Dialogue between Christ and a Muslim

Robert Reilly, acclaimed author of THE CLOSING OF THE MUSLIM MIND, imagines a scene in Heaven: a Muslim catechized by Jesus Himself.

via Dialogue between Christ and a Muslim.

By Robert Reilly

Scene: Before the heavenly Throne.

Muslim (upon seeing Christ): “Is this a dream?”
Christ: “No. Something much better.”
Muslim: “I didn’t expect to see you here far above everyone. I thought you were coming back at the end of time to break the Cross, as we Muslims believe.”
Christ: “No, I’m not coming back to break the Cross. Rather, I was broken on the Cross, which is why you’re able to appear before me today.”
Muslim: “But we believe that the all-powerful God would not allow one of his prophets to be treated that way. That is why we refuse to believe you were crucified. It was some other man, or a shadow.”
Christ: “But I am not simply one of the prophets. I am God. I chose to allow myself to be treated this way to fulfill what the prophets foretold of the Suffering Servant.”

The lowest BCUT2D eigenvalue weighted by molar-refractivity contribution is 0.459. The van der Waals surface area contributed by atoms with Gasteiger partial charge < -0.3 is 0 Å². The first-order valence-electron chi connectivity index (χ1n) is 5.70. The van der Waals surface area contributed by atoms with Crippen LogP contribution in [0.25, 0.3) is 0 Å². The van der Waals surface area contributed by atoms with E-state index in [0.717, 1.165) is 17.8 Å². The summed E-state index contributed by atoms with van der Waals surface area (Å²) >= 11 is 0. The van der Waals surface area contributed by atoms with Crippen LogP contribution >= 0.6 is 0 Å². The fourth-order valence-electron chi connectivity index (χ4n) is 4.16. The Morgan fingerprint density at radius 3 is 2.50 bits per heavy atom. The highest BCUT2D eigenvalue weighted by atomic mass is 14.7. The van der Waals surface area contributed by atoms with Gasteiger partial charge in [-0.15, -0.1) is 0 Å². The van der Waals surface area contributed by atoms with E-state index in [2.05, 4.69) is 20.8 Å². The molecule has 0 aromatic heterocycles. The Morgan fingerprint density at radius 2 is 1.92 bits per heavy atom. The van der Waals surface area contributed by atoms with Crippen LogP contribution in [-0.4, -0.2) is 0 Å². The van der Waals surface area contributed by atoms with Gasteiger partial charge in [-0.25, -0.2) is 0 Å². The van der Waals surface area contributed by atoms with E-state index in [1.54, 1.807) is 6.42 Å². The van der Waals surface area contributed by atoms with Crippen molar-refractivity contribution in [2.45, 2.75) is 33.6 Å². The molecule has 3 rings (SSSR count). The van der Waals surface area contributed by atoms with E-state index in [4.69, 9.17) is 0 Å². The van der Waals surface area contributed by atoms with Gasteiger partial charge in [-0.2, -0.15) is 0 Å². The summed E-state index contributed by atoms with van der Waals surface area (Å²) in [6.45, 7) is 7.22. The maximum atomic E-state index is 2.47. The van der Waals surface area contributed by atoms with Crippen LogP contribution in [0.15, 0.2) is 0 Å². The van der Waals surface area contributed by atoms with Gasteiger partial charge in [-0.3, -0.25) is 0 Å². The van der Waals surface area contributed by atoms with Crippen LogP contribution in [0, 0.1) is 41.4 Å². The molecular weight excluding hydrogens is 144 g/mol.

Muslim: “But God can’t do that! He can’t suffer and die.”
Christ: “Who are you to limit what God can do?”
Muslim: “But we are the true defenders of God’s absolute omnipotence. God is whoever is all powerful.”
Christ: “So, right is the rule of the stronger?”
Muslim: “Yes. God decides because He is the strongest.”
Christ: “And He can decide anything?”
Muslim: “Yes, anything, and whatever He decides is just.”
Christ: “He is not bound even by His own word?”
Muslim: “No, not by anything.”
Christ: “But I am the Word. I am true to Myself. Pure will and power are arbitrary, tyrannical. I would be a despot.”
Muslim: “But we were taught that God cannot be confined by our human ideas of justice.”
Christ: “From where did you think you got those ideas of justice in the first place, if not from Me?”